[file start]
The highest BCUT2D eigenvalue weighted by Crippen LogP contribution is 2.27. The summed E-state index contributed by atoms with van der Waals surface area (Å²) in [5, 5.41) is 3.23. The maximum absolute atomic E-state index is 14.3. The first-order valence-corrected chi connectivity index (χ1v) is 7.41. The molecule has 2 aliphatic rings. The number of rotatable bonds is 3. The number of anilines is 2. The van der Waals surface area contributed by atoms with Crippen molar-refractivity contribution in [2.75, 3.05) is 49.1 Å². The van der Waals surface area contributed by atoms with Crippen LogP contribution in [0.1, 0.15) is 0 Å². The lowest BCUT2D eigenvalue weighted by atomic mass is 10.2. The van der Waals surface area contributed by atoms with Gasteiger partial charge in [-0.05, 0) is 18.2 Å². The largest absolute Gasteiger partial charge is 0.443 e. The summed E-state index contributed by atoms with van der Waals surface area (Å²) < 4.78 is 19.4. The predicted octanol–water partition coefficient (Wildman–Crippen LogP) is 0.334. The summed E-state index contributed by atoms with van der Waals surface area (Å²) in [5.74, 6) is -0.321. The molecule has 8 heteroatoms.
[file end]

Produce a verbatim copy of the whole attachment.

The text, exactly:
The highest BCUT2D eigenvalue weighted by Crippen LogP contribution is 2.27. The summed E-state index contributed by atoms with van der Waals surface area (Å²) in [5, 5.41) is 3.23. The maximum absolute atomic E-state index is 14.3. The first-order valence-corrected chi connectivity index (χ1v) is 7.41. The molecule has 2 aliphatic rings. The number of rotatable bonds is 3. The number of anilines is 2. The van der Waals surface area contributed by atoms with Crippen molar-refractivity contribution in [2.75, 3.05) is 49.1 Å². The van der Waals surface area contributed by atoms with Crippen LogP contribution in [0.1, 0.15) is 0 Å². The lowest BCUT2D eigenvalue weighted by atomic mass is 10.2. The van der Waals surface area contributed by atoms with Gasteiger partial charge in [-0.05, 0) is 18.2 Å². The largest absolute Gasteiger partial charge is 0.443 e. The summed E-state index contributed by atoms with van der Waals surface area (Å²) < 4.78 is 19.4. The predicted octanol–water partition coefficient (Wildman–Crippen LogP) is 0.334. The summed E-state index contributed by atoms with van der Waals surface area (Å²) in [5.74, 6) is -0.321. The molecule has 8 heteroatoms.